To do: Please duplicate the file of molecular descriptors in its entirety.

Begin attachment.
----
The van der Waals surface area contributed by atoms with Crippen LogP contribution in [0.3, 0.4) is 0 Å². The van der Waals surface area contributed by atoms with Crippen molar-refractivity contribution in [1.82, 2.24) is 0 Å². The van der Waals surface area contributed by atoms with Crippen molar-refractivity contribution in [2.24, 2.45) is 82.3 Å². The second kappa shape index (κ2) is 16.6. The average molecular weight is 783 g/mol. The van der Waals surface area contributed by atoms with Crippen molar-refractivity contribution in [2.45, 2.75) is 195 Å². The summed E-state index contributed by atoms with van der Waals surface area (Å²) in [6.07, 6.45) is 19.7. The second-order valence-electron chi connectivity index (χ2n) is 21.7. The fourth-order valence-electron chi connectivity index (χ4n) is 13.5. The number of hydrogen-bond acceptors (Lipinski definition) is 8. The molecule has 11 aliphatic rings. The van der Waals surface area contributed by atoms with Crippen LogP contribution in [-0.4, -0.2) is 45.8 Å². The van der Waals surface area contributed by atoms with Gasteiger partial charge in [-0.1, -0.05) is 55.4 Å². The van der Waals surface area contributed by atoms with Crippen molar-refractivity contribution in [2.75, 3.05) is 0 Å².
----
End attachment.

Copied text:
The van der Waals surface area contributed by atoms with Crippen LogP contribution in [0.3, 0.4) is 0 Å². The van der Waals surface area contributed by atoms with Crippen molar-refractivity contribution in [1.82, 2.24) is 0 Å². The van der Waals surface area contributed by atoms with Crippen molar-refractivity contribution in [2.24, 2.45) is 82.3 Å². The second kappa shape index (κ2) is 16.6. The average molecular weight is 783 g/mol. The van der Waals surface area contributed by atoms with Crippen molar-refractivity contribution in [2.45, 2.75) is 195 Å². The summed E-state index contributed by atoms with van der Waals surface area (Å²) in [6.07, 6.45) is 19.7. The second-order valence-electron chi connectivity index (χ2n) is 21.7. The fourth-order valence-electron chi connectivity index (χ4n) is 13.5. The number of hydrogen-bond acceptors (Lipinski definition) is 8. The molecule has 11 aliphatic rings. The van der Waals surface area contributed by atoms with Crippen LogP contribution in [-0.4, -0.2) is 45.8 Å². The van der Waals surface area contributed by atoms with Gasteiger partial charge in [-0.1, -0.05) is 55.4 Å². The van der Waals surface area contributed by atoms with Crippen molar-refractivity contribution in [2.75, 3.05) is 0 Å².